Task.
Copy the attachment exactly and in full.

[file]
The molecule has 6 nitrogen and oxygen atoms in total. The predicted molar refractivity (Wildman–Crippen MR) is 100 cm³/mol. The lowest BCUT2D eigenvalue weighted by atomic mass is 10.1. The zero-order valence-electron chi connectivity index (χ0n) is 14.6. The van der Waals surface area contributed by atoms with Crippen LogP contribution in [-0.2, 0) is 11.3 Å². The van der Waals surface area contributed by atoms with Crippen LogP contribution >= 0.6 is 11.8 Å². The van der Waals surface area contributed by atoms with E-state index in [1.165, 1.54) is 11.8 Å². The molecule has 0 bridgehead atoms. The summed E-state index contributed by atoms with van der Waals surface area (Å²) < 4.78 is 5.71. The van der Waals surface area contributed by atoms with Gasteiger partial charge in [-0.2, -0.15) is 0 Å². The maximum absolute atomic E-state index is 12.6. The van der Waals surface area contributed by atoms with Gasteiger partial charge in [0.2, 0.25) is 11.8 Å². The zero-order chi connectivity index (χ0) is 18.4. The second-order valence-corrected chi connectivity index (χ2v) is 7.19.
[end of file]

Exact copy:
The molecule has 6 nitrogen and oxygen atoms in total. The predicted molar refractivity (Wildman–Crippen MR) is 100 cm³/mol. The lowest BCUT2D eigenvalue weighted by atomic mass is 10.1. The zero-order valence-electron chi connectivity index (χ0n) is 14.6. The van der Waals surface area contributed by atoms with Crippen LogP contribution in [-0.2, 0) is 11.3 Å². The van der Waals surface area contributed by atoms with Crippen LogP contribution >= 0.6 is 11.8 Å². The van der Waals surface area contributed by atoms with E-state index in [1.165, 1.54) is 11.8 Å². The molecule has 0 bridgehead atoms. The summed E-state index contributed by atoms with van der Waals surface area (Å²) < 4.78 is 5.71. The van der Waals surface area contributed by atoms with Gasteiger partial charge in [-0.2, -0.15) is 0 Å². The maximum absolute atomic E-state index is 12.6. The van der Waals surface area contributed by atoms with Gasteiger partial charge in [0.2, 0.25) is 11.8 Å². The zero-order chi connectivity index (χ0) is 18.4. The second-order valence-corrected chi connectivity index (χ2v) is 7.19.